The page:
In Shakespeare’s “Macbeth” and both, Browning’s Victorian Dramatic Monologue “The Laboratory” there is a variety of disturbed characters. In Macbeth it is Lady Macbeth who is driven to guilt due to her, convincing her husband to murder King Duncan. In the Laboratory, a woman discovers her husband has been unfaithful to her and is trying to further his own social standing by sleeping with women of higher social order than he is. She’s obsessed to gain her revenge through her obsession of “poison.” In Act 5 Scene 1 of Macbeth, Shakespeare has used the technique of Dramatic Monologue. Act 5, Scene 1 is the sleepwalking scene which already shows her disturbed mind to the audience.
When Jonathan Harker first visits Dracula’s castle, he is confronted by three female vampires in a scene where he drifts in and out of consciousness. In his journal, Harker describes the three vampires: “There was something about them that made me uneasy, some longing and at the same time some deadly fear. I felt in my heart a wicked, burning desire that they would kiss me with those red lips. It is not good to note this down, lest some day it should meet Mina’s eyes and cause her pain; but it is the truth” (Stoker, 3.40). As Harker tries to control his sexual desire for the three vampires, he feels both attracted to them, and disgusted by them.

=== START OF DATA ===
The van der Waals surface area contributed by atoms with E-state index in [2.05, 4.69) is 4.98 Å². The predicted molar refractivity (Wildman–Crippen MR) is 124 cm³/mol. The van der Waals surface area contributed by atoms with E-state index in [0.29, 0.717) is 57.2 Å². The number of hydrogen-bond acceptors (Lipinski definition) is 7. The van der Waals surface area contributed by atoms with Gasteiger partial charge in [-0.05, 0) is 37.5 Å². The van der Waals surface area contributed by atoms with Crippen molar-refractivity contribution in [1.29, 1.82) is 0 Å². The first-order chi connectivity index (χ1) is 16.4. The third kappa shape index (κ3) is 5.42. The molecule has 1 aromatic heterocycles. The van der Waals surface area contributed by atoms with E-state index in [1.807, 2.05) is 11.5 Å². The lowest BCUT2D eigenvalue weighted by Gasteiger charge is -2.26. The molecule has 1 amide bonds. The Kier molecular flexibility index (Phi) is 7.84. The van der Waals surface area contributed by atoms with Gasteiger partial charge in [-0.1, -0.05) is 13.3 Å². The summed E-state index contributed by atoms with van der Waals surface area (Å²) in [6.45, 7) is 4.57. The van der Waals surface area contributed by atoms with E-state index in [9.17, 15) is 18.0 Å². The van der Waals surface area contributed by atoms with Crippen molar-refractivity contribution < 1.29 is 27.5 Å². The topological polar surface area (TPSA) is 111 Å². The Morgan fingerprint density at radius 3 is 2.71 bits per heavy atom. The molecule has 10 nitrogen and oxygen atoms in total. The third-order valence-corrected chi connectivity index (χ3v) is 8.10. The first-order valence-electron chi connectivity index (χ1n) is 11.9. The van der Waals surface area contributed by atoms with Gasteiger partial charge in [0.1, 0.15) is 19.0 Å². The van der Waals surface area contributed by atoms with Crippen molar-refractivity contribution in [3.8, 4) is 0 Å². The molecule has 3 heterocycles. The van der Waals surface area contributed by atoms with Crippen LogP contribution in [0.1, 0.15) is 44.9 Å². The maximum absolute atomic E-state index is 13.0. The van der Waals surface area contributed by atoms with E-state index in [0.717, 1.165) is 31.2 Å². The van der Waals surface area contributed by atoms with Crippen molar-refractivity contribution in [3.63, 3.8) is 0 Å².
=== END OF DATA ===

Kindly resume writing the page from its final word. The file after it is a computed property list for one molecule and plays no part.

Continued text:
Explore how Shakespeare and browning reveal strong feelings using Lady Macbeth and the laboratory. The laboratory by Robert Browning is about how one woman in aristocratic France because of betrayal and jealousy can lead to attempting to kill her partners’ new lover. The woman is at a laboratory to have a poison created to kill her rival. During which she has flash backs revealing what she has witnessed. The woman in the dramatic monologue is the woman with the strong feelings unlike normal women of the 18th century who would have gone to a church to pray to god, for him to give them strength, but this woman decided to go to a laboratory which was considered as the devils house, “devil’s-smithy”, to take actions into her own hands.